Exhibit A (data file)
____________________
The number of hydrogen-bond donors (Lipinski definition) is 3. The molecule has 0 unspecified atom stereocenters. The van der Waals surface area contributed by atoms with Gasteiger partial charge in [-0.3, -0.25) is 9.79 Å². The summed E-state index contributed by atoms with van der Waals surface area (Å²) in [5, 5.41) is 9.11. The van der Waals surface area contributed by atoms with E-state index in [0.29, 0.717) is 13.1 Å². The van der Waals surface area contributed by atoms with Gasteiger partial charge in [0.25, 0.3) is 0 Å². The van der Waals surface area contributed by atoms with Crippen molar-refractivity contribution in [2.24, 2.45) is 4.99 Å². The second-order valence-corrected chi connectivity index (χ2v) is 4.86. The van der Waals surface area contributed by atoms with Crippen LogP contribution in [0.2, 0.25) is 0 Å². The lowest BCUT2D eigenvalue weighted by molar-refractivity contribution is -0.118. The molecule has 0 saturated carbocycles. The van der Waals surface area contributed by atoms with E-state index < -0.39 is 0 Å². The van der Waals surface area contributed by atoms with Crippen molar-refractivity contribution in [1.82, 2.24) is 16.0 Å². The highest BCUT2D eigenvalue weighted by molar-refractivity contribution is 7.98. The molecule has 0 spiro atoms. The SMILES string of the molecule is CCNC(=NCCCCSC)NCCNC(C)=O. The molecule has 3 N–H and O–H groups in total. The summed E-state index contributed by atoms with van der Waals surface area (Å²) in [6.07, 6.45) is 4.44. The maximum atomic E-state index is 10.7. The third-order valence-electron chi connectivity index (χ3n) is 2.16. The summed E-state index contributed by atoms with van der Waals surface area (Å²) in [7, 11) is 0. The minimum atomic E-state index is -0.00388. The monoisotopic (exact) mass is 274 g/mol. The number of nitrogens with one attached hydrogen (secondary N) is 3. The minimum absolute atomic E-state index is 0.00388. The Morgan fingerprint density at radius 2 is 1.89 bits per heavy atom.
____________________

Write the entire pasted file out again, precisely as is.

The number of hydrogen-bond donors (Lipinski definition) is 3. The molecule has 0 unspecified atom stereocenters. The van der Waals surface area contributed by atoms with Gasteiger partial charge in [-0.3, -0.25) is 9.79 Å². The summed E-state index contributed by atoms with van der Waals surface area (Å²) in [5, 5.41) is 9.11. The van der Waals surface area contributed by atoms with E-state index in [0.29, 0.717) is 13.1 Å². The van der Waals surface area contributed by atoms with Gasteiger partial charge in [0.25, 0.3) is 0 Å². The van der Waals surface area contributed by atoms with Crippen molar-refractivity contribution in [2.24, 2.45) is 4.99 Å². The second-order valence-corrected chi connectivity index (χ2v) is 4.86. The van der Waals surface area contributed by atoms with Crippen LogP contribution in [0.2, 0.25) is 0 Å². The lowest BCUT2D eigenvalue weighted by molar-refractivity contribution is -0.118. The molecule has 0 saturated carbocycles. The van der Waals surface area contributed by atoms with E-state index < -0.39 is 0 Å². The van der Waals surface area contributed by atoms with Crippen molar-refractivity contribution in [1.82, 2.24) is 16.0 Å². The highest BCUT2D eigenvalue weighted by molar-refractivity contribution is 7.98. The molecule has 0 spiro atoms. The SMILES string of the molecule is CCNC(=NCCCCSC)NCCNC(C)=O. The molecule has 3 N–H and O–H groups in total. The summed E-state index contributed by atoms with van der Waals surface area (Å²) in [6.07, 6.45) is 4.44. The maximum atomic E-state index is 10.7. The third-order valence-electron chi connectivity index (χ3n) is 2.16. The summed E-state index contributed by atoms with van der Waals surface area (Å²) in [7, 11) is 0. The minimum atomic E-state index is -0.00388. The monoisotopic (exact) mass is 274 g/mol. The number of nitrogens with one attached hydrogen (secondary N) is 3. The minimum absolute atomic E-state index is 0.00388. The Morgan fingerprint density at radius 2 is 1.89 bits per heavy atom.